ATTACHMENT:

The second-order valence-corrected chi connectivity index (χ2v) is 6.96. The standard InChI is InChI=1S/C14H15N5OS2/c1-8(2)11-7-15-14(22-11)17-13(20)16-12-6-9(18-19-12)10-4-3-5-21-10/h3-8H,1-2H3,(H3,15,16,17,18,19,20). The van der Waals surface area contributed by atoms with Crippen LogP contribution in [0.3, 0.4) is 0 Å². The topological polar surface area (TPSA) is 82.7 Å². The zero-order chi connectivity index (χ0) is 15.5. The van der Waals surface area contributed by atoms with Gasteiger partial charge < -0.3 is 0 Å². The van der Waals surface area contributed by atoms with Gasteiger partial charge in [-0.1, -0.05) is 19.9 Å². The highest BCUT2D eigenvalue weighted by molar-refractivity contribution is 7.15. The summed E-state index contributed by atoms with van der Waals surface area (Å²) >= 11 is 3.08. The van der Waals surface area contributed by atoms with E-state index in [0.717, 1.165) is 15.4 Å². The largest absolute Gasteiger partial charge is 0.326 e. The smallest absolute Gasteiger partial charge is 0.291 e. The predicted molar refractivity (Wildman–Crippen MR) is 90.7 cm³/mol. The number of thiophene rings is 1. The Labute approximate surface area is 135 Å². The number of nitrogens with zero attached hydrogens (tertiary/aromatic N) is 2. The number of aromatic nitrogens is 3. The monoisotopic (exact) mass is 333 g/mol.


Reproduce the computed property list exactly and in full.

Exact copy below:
The second-order valence-corrected chi connectivity index (χ2v) is 6.96. The standard InChI is InChI=1S/C14H15N5OS2/c1-8(2)11-7-15-14(22-11)17-13(20)16-12-6-9(18-19-12)10-4-3-5-21-10/h3-8H,1-2H3,(H3,15,16,17,18,19,20). The van der Waals surface area contributed by atoms with Crippen LogP contribution in [0.3, 0.4) is 0 Å². The topological polar surface area (TPSA) is 82.7 Å². The zero-order chi connectivity index (χ0) is 15.5. The van der Waals surface area contributed by atoms with Gasteiger partial charge < -0.3 is 0 Å². The van der Waals surface area contributed by atoms with Gasteiger partial charge in [-0.1, -0.05) is 19.9 Å². The highest BCUT2D eigenvalue weighted by molar-refractivity contribution is 7.15. The summed E-state index contributed by atoms with van der Waals surface area (Å²) >= 11 is 3.08. The van der Waals surface area contributed by atoms with E-state index in [0.717, 1.165) is 15.4 Å². The largest absolute Gasteiger partial charge is 0.326 e. The smallest absolute Gasteiger partial charge is 0.291 e. The predicted molar refractivity (Wildman–Crippen MR) is 90.7 cm³/mol. The number of thiophene rings is 1. The Labute approximate surface area is 135 Å². The number of nitrogens with zero attached hydrogens (tertiary/aromatic N) is 2. The number of aromatic nitrogens is 3. The monoisotopic (exact) mass is 333 g/mol.